"Activision has taken steps to appease Diablo fans but will it be scrapping the mobile version and stop chasing that Chinese pot of gold? Not a chance"
And herein lies the crux of it, publishers. By all means, do your utmost to keep your fans happy and deliver the experiences they expect and want - they are, after all, the ones who 'put you where you are today' as so many an irksome internet post has claimed (right, alongside 'Company X doesn't care about the community' and other such nonsense). But it should never be at the expense of your business strategy.
Obviously, I'm not suggesting Ubisoft has altered its course on engaging with Chinese audiences. But if it does indeed have to create a China-only version that meets the government's censorship requirements, that's an additional workload that could have been avoided if a few people accepted that a digital mural looks a little bit different. Or if Ubisoft has built the game with Chinese censors in mind from the beginning - something publishers will no doubt be doing in future. In fact, making games as inoffensive as possible -- thus making it acceptable to all markets -- avoids this issue because, as we have seen, 'fans' will rebel over the most insignificant tweaks.
In such cases, however, the bemoaners are a vocal minority fighting against change, against anything that doesn't fit with their view of what they already have or have had in the past. Holding on to the past or present is not the way to move a business or an industry forward -- especially in a games-as-a-service world where titles are built to develop over time and cater to different markets. And the more publishers are afraid of upsetting their fans, the fewer risks they'll take, the faster our industry will stagnate.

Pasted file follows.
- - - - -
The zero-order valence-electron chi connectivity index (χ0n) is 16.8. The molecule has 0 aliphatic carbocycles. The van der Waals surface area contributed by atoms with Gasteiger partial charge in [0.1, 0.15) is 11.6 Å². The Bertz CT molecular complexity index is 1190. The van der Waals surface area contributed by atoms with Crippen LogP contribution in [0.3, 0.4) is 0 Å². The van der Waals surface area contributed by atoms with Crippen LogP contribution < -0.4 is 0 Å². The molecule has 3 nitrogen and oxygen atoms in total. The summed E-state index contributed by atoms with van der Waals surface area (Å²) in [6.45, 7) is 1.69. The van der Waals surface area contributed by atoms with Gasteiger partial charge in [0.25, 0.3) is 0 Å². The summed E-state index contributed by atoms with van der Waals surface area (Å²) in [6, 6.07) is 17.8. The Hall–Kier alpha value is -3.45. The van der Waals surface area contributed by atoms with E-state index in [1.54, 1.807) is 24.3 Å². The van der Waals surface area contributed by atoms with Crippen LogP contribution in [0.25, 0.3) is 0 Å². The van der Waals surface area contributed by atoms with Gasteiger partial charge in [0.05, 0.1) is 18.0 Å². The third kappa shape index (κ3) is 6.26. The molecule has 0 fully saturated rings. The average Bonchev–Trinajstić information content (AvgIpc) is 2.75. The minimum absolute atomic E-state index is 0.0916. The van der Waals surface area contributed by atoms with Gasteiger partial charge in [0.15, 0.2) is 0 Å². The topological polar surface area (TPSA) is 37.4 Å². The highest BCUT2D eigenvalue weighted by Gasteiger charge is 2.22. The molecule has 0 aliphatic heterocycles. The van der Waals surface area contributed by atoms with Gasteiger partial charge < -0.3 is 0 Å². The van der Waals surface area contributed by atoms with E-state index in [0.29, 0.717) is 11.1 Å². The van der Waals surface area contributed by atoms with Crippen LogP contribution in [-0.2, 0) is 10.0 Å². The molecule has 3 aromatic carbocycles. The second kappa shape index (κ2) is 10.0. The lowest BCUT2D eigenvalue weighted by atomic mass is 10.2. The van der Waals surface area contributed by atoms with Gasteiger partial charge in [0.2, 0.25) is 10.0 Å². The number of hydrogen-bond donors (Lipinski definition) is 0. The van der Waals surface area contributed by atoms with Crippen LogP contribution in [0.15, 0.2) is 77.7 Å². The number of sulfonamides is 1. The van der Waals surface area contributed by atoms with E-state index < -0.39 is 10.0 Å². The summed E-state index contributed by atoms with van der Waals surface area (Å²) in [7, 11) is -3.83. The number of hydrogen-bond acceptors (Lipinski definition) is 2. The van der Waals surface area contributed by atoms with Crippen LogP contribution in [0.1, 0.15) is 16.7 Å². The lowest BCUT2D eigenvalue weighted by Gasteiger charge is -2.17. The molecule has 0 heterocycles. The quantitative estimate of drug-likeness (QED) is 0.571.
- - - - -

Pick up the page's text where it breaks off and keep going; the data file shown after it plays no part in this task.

It is impossible to please these people without holding back your business and video games as a medium. What if Disney had succumbed to call for The Last Jedi to be struck from the canon and replaced with a film that was more in line with what fans expected? The latter is equally impossible, as no two fans can comprehensively agree on the future of a franchise they enjoy. Disney is not only pressing on with Episode IX in a way that builds on The Last Jedi, but has a further trilogy planned as well, because the alternative would just lead the company in circles.
The true precedent for video games was, of course, set by EA and BioWare modifying the ending to Mass Effect 3 after widespread cries of disappointment. But Ubisoft's more recent decision is just as concerning - it might just be some trivial art changes in this case, but it sets an expectation and fuels the entitlement that leads to even more baseless backlashes.
Correction: This article erroneously referred to an in-game painting as Chinese. This reference has been removed.